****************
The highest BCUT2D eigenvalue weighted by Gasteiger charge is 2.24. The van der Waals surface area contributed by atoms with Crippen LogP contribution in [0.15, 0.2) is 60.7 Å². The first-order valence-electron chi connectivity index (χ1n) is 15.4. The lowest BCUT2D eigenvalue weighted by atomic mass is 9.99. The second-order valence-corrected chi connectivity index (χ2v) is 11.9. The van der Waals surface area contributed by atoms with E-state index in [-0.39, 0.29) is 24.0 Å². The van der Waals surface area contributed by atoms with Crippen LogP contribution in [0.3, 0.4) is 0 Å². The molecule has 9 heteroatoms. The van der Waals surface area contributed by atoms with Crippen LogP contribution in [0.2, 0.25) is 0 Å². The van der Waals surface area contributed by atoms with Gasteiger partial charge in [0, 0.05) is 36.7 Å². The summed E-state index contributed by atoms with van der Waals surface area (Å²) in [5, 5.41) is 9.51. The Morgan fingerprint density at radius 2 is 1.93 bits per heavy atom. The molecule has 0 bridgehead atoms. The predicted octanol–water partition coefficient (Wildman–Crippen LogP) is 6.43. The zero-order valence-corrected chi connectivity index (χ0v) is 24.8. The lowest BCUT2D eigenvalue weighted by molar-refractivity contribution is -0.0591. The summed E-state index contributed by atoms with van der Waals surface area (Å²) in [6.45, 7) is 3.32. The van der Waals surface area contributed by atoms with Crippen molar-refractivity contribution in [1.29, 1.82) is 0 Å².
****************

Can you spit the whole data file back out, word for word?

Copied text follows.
The highest BCUT2D eigenvalue weighted by Gasteiger charge is 2.24. The van der Waals surface area contributed by atoms with Crippen LogP contribution in [0.15, 0.2) is 60.7 Å². The first-order valence-electron chi connectivity index (χ1n) is 15.4. The lowest BCUT2D eigenvalue weighted by atomic mass is 9.99. The second-order valence-corrected chi connectivity index (χ2v) is 11.9. The van der Waals surface area contributed by atoms with E-state index in [-0.39, 0.29) is 24.0 Å². The van der Waals surface area contributed by atoms with Crippen LogP contribution in [0.3, 0.4) is 0 Å². The molecule has 9 heteroatoms. The van der Waals surface area contributed by atoms with Crippen LogP contribution in [0.2, 0.25) is 0 Å². The van der Waals surface area contributed by atoms with Gasteiger partial charge in [0, 0.05) is 36.7 Å². The summed E-state index contributed by atoms with van der Waals surface area (Å²) in [5, 5.41) is 9.51. The Morgan fingerprint density at radius 2 is 1.93 bits per heavy atom. The molecule has 0 bridgehead atoms. The predicted octanol–water partition coefficient (Wildman–Crippen LogP) is 6.43. The zero-order valence-corrected chi connectivity index (χ0v) is 24.8. The lowest BCUT2D eigenvalue weighted by molar-refractivity contribution is -0.0591. The summed E-state index contributed by atoms with van der Waals surface area (Å²) in [6.45, 7) is 3.32. The van der Waals surface area contributed by atoms with Crippen molar-refractivity contribution in [1.29, 1.82) is 0 Å².